An artist's impression of Philae on the surface of comet 67P/Churyumov-Gerasimenko, released by the European Space Agency
The 12 months since that bumpy landing have yielded many exciting scientific finds, and more than a little drama, as Philae intermittently phoned home from its alien host between long bouts of sleep.
Now, after four months without word, perched on comet 67P/Churyumov-Gerasimenko, ground controllers are hoping for a last chance to make contact and even do some science before the lander finally runs out of steam.
“We hope to resume a series of scientific operations with Philae in the coming weeks,” lander scientist Jean-Pierre Bibring told AFP.
Assuming the lab’s instruments are working and its solar panels tilted at the right angle, “we could have several contacts with the robot beginning this week” and instruct it to run experiments, possibly even the drill it has not yet successfully deployed.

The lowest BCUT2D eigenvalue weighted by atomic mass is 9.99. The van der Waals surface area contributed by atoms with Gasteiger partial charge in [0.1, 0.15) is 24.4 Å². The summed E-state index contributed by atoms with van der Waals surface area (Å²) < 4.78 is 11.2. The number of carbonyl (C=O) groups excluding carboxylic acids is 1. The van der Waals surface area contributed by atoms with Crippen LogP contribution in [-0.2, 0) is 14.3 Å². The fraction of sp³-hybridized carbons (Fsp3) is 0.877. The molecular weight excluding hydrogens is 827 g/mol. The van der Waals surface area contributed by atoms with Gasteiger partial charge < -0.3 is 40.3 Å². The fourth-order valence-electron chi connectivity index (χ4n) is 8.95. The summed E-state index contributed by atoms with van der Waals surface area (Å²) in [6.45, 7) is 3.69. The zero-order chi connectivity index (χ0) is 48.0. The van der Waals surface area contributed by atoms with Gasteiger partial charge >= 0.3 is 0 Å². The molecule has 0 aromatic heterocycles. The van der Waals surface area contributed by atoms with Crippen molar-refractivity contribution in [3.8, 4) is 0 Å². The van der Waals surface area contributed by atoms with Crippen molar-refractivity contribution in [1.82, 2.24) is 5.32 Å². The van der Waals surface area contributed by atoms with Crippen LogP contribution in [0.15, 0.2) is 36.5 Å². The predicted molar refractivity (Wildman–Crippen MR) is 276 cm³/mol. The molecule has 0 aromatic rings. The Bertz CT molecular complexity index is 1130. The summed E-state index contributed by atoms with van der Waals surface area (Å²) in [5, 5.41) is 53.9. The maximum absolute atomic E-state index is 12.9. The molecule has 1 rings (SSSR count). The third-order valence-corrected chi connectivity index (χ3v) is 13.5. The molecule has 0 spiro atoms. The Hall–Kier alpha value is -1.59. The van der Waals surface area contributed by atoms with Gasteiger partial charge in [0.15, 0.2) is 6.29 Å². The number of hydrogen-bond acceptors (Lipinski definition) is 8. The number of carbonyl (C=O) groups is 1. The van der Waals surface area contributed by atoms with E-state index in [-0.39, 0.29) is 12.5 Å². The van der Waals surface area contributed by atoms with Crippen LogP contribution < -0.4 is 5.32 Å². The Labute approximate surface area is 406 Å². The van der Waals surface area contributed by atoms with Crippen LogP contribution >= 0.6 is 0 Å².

Conditions will be best in the period from the end of November to the beginning of December, scientists say.
Philae touched down on 67P on November 12 last year after a 10-year, 6.5-billion-kilometre (four-billion-mile) journey through space, piggybacking on European mothership Rosetta, now orbiting the comet.
The landing was bumpy—the washing machine-sized lab bounced several times on the craggy surface before ending up at an angle in deep shade, deprived of battery-replenishing sunlight.
Philae sent home data from about 60 hours of comet sniffing and prodding with eight of its 10 instruments, before going into standby mode on November 15, 2014.
The lander’s power pack was recharged as 67P drew closer to the Sun on its elliptical orbit, and Philae woke up on June 13, to great excitement on Earth.
It made eight intermittent contacts, uploading data, only to fall silent again on July 9.